The Mayton Inn will have a 3,000-square-foot terrace that will overlook a future downtown Cary park.
This time next year, you might find Colin Crossman there. He’ll be the one holding a gin and tonic made at the hotel’s upscale cocktail bar that uses his own tonic recipe.
The four-story, 55,000-square-foot hotel will have 45 rooms and a 100-seat restaurant.
The Cary Town Council on Thursday awarded a $1.4 million loan to Crossman and his wife, who plan to build a $9.5 million boutique hotel at a town-owned site on the corner of East Park and South Academy streets.
The loan is from the U.S. Department of Housing and Urban Development. Cary applied for the money on behalf of the Crossmans, and the department awarded the loan in late June on the condition that the project creates 40 jobs targeted toward people from low- to moderate-income families.
The project has been in the works for more than two years, Crossman said. The council’s blessing of the loan agreement – considered a formality – was the last major hurdle on the path to construction.
But it didn’t come until after critics of the project aired their grievances in a public hearing.
Three members of CaryWatch, a grassroots group that advocates for conservative government, said the town should have granted the property through a bidding process and argued that the project is high risk.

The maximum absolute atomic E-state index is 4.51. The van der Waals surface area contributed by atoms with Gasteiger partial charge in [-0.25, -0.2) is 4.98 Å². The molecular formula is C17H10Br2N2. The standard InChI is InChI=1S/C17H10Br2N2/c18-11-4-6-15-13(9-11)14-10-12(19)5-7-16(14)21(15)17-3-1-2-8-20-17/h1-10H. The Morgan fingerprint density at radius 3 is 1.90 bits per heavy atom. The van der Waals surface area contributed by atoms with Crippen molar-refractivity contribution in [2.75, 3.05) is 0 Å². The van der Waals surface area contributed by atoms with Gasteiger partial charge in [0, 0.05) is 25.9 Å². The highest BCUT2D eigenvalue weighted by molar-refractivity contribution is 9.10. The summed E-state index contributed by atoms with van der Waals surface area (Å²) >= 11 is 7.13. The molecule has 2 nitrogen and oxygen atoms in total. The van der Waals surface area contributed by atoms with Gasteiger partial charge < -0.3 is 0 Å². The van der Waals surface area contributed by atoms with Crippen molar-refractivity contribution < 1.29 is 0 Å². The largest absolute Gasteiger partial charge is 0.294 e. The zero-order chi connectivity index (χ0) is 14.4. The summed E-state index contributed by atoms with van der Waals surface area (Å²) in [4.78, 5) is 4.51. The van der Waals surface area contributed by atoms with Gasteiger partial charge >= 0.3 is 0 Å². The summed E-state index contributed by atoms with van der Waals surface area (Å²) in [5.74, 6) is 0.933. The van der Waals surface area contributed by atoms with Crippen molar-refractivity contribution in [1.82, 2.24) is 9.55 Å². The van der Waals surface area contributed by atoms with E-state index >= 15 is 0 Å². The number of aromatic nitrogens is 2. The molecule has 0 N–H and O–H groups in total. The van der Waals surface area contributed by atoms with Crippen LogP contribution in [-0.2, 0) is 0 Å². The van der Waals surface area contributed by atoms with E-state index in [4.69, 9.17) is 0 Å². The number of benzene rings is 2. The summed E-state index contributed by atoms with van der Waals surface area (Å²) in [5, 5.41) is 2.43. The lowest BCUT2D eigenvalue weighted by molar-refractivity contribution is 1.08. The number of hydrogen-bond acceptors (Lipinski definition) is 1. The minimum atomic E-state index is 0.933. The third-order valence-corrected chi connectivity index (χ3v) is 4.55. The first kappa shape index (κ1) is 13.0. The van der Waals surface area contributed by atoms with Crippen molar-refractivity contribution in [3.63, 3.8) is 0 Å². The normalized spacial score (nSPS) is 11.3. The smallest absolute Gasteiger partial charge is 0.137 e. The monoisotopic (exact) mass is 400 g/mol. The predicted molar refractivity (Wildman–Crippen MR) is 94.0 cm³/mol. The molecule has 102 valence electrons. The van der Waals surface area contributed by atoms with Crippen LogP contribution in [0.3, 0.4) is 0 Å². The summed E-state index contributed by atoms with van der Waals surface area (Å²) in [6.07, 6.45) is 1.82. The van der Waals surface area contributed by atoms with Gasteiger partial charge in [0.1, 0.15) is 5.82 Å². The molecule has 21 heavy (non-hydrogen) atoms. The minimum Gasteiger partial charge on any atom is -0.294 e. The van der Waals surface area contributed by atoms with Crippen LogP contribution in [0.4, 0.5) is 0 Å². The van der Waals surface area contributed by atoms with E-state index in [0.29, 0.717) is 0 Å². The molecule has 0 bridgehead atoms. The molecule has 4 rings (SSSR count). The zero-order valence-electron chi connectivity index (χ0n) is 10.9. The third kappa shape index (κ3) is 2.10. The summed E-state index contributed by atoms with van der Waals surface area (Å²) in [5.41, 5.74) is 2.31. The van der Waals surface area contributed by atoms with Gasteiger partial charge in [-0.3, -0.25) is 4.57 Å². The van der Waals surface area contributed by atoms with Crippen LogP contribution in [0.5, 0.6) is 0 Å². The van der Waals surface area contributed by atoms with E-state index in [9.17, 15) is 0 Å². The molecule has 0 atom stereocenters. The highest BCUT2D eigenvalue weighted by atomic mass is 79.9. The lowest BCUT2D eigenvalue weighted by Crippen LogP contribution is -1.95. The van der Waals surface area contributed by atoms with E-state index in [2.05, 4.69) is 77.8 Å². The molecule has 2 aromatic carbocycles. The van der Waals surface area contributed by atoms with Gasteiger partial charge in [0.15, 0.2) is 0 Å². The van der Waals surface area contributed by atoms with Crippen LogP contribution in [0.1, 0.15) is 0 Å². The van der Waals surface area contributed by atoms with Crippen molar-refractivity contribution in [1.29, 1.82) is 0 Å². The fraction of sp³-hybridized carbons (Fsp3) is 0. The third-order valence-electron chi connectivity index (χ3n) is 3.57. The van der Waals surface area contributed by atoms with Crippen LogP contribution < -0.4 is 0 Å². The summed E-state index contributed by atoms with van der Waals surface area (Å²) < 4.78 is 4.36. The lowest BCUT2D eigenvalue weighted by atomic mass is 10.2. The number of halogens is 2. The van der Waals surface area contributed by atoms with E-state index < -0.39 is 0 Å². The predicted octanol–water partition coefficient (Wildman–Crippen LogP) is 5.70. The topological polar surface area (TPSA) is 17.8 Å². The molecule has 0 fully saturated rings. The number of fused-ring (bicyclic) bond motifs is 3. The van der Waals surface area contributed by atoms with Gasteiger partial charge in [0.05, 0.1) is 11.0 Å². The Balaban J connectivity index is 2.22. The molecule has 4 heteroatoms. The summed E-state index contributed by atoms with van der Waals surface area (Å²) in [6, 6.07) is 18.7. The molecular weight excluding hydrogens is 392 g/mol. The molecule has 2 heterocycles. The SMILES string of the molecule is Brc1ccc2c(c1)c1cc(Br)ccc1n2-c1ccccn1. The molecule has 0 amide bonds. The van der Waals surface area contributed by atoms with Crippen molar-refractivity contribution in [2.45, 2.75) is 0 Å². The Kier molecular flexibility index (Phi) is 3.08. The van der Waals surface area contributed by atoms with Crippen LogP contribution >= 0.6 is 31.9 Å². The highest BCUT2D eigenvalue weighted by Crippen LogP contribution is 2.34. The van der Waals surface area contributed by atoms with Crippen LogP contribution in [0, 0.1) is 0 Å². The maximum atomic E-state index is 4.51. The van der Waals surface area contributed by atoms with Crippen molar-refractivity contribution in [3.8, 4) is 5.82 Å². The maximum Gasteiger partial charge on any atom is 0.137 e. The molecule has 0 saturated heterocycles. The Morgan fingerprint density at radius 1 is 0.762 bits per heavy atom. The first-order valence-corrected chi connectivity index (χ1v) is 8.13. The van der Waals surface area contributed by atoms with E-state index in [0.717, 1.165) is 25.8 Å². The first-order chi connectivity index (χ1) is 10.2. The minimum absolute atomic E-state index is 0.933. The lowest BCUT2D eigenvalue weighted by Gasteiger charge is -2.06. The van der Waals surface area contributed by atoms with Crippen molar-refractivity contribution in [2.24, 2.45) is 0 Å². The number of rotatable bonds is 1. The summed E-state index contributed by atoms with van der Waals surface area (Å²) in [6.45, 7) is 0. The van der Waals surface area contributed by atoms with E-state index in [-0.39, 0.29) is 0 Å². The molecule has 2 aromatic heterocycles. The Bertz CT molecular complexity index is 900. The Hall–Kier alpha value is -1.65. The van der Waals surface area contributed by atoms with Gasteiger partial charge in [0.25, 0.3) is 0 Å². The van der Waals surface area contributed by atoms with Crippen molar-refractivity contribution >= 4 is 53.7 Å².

The group has questioned whether the high-end hotel will attract visitors to downtown Cary.
“We believe that elected officials such as yourselves are representatives of the residents and taxpayers of Cary and not agents of the Crossmans,” Peter Emens told the council Thursday. “In many respects, staff and Town Council have crossed that line.”
Mayor Harold Weinbrecht said Cary did not discourage public involvement with the project.
“Hours upon hours upon hours of staff time has been spent answering questions – equating, ironically, to thousands of dollars of staff time,” Weinbrecht said. “I think we’ve been about as open and honest as we can be.”
Crossman also spoke at the public hearing, and he said The Mayton Inn will be more than just another hotel. He plans on making it a four-diamond hotel like his other business, The King’s Daughters Inn, in Durham.
The hotel plans to make most of its money from weddings, but Crossman also expects to host business travelers and people visiting Cary’s retirement communities on weekdays.
It will be one of the few hotels that’s not on the edge of town, he said.
“We’ve already been getting (wedding) inquiries left and right that we can’t satisfy yet,” Crossman said. “We won’t be accepting firm contracts until at least halfway through the project.”
Crossman expects construction to start in two to three weeks, and finish up sometime next summer.